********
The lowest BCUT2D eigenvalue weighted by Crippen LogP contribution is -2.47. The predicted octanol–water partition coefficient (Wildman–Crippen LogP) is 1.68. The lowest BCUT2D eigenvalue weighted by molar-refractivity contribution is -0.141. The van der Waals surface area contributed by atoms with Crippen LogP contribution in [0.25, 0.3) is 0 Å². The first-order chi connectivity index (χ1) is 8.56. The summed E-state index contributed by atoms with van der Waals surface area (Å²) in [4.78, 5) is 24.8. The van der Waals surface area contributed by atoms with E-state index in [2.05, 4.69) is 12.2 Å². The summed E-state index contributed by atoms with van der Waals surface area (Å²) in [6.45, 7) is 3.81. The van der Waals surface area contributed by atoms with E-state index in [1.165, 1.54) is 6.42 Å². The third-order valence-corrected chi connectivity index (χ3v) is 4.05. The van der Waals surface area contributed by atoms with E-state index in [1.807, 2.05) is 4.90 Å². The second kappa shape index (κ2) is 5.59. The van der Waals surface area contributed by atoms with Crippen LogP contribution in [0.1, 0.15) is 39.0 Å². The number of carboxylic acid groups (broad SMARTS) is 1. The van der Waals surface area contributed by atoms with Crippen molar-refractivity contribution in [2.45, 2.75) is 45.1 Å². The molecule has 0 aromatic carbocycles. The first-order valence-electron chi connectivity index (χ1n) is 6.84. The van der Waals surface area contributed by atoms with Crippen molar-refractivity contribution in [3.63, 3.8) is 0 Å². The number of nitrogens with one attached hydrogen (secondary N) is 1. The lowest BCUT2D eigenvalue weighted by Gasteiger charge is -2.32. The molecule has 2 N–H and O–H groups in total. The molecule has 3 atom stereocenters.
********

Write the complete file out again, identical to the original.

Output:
The lowest BCUT2D eigenvalue weighted by Crippen LogP contribution is -2.47. The predicted octanol–water partition coefficient (Wildman–Crippen LogP) is 1.68. The lowest BCUT2D eigenvalue weighted by molar-refractivity contribution is -0.141. The van der Waals surface area contributed by atoms with Crippen LogP contribution in [0.25, 0.3) is 0 Å². The first-order chi connectivity index (χ1) is 8.56. The summed E-state index contributed by atoms with van der Waals surface area (Å²) in [4.78, 5) is 24.8. The van der Waals surface area contributed by atoms with E-state index in [2.05, 4.69) is 12.2 Å². The summed E-state index contributed by atoms with van der Waals surface area (Å²) in [6.45, 7) is 3.81. The van der Waals surface area contributed by atoms with E-state index in [1.165, 1.54) is 6.42 Å². The third-order valence-corrected chi connectivity index (χ3v) is 4.05. The van der Waals surface area contributed by atoms with E-state index in [1.807, 2.05) is 4.90 Å². The second kappa shape index (κ2) is 5.59. The van der Waals surface area contributed by atoms with Crippen LogP contribution in [0.1, 0.15) is 39.0 Å². The number of carboxylic acid groups (broad SMARTS) is 1. The van der Waals surface area contributed by atoms with Crippen molar-refractivity contribution in [2.45, 2.75) is 45.1 Å². The molecule has 0 aromatic carbocycles. The first-order valence-electron chi connectivity index (χ1n) is 6.84. The van der Waals surface area contributed by atoms with Crippen molar-refractivity contribution in [3.63, 3.8) is 0 Å². The number of nitrogens with one attached hydrogen (secondary N) is 1. The lowest BCUT2D eigenvalue weighted by Gasteiger charge is -2.32. The molecule has 2 N–H and O–H groups in total. The molecule has 3 atom stereocenters.